Engineers create world’s first carbon-neutral cement out of algae 

Cement production currently accounts for 8% of global carbon emissions.

A team of engineers has developed a way to make sustainable concrete by adding living organisms to the mix.

The method is not only carbon neutral, but could even prove carbon negative because the material is able to sequester carbon and store it within the concrete. 

The challenge: The building and construction sector is responsible for a big chunk of global carbon emissions. A lot of those emissions come from the production of cement, which is the second most consumed material on the planet behind water. 

Cement produces emissions in two main ways. One is through the chemical reactions that occur while sintering limestone and other materials to make “clinker,” a key component of cement. The other comes from using fossil fuels to heat up kilns to very high temperatures. 

Cement production releases massive amounts of carbon dioxide, other greenhouse gasses, and particulate emissions into the atmosphere. But it results in the world’s most widely used building material: concrete. Cheap, familiar, and reliable, concrete will likely remain the construction industry’s preferred material for years to come. 

That’s why many researchers have been experimenting with ways to make concrete more sustainable, such as by using alternative materials or trying to capture carbon dioxide during the production process.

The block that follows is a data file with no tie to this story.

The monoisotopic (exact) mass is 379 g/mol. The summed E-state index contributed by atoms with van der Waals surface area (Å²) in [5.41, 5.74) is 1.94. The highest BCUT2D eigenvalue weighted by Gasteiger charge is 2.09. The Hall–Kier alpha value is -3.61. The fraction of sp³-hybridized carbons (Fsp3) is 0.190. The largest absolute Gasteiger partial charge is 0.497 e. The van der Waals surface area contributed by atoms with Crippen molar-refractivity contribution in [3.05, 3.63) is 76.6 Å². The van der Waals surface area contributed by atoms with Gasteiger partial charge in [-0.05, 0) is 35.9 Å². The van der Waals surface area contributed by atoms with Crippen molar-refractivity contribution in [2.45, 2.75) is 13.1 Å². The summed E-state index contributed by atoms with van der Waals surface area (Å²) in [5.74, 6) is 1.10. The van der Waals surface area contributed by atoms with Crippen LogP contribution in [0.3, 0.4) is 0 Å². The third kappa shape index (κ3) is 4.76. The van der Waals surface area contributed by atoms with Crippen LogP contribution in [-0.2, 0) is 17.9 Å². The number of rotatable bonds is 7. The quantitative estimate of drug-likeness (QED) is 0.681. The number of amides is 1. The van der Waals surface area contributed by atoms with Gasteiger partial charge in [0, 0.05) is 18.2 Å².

But it’s proven very difficult to make eco-friendly concrete at affordable prices.

Microalgae may be the key ingredient. 

The solution: When you look at the oceans from space or a plane, you’re likely to see vast swaths of bright turquoise water. These are blooms of algae, called coccolithophores.

Coccolithophores are single-celled microalgae. These tiny organisms are covered in microscopic plates made of calcium carbonate, the mineral that forms the shells and skeletons of many sea creatures. 

When shedding these plates, coccolithophores not only make the ocean surface appear turquoise, but they also send massive amounts of carbon to the deep ocean. (After all, carbon is one of the main elements of calcium carbonate.)

Calcium carbonate is also a key component of limestone. The researchers behind the new cement-production method, led by a team at the University of Colorado Boulder, used coccolithophores to grow calcium carbonate and turn it into a limestone alternative, with which it’s possible to make concrete. 

Like normal limestone, this alternative still needs to be heated and therefore releases carbon into the atmosphere. But it takes a far lower toll on the environment considering it doesn’t need to be quarried, and the process of growing it sequesters at least as much carbon from the atmosphere as is produced while making concrete.

Another benefit: these creatures produce calcium carbonate quickly, which means the supply could be ramped up. 

It’s currently unclear how cost-effective the method would be compared to traditional cement production.

But the UC team is aiming to make the process more efficient by optimizing strain selection and the growing process — improvements that should be made easier thanks to a $3.2 million grant that the team recently scored from the U.S. Department of Energy.

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